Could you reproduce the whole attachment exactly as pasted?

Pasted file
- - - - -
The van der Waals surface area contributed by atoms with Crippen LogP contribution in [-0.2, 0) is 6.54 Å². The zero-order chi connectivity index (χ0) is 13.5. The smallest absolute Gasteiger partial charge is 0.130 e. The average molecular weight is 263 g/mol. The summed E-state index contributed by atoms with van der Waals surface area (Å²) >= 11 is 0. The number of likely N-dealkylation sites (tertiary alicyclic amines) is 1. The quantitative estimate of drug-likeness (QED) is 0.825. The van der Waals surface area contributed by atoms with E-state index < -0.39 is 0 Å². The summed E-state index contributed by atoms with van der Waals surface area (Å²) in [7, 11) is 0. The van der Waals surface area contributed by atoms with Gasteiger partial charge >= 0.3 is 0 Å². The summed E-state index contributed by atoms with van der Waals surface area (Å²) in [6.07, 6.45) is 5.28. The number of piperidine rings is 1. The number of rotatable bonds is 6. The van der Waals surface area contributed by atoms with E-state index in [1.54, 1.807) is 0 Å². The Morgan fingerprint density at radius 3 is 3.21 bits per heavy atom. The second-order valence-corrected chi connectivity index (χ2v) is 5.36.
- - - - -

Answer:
The van der Waals surface area contributed by atoms with Crippen LogP contribution in [-0.2, 0) is 6.54 Å². The zero-order chi connectivity index (χ0) is 13.5. The smallest absolute Gasteiger partial charge is 0.130 e. The average molecular weight is 263 g/mol. The summed E-state index contributed by atoms with van der Waals surface area (Å²) >= 11 is 0. The number of likely N-dealkylation sites (tertiary alicyclic amines) is 1. The quantitative estimate of drug-likeness (QED) is 0.825. The van der Waals surface area contributed by atoms with E-state index < -0.39 is 0 Å². The summed E-state index contributed by atoms with van der Waals surface area (Å²) in [7, 11) is 0. The van der Waals surface area contributed by atoms with Gasteiger partial charge >= 0.3 is 0 Å². The summed E-state index contributed by atoms with van der Waals surface area (Å²) in [6.07, 6.45) is 5.28. The number of piperidine rings is 1. The number of rotatable bonds is 6. The van der Waals surface area contributed by atoms with E-state index in [1.54, 1.807) is 0 Å². The Morgan fingerprint density at radius 3 is 3.21 bits per heavy atom. The second-order valence-corrected chi connectivity index (χ2v) is 5.36.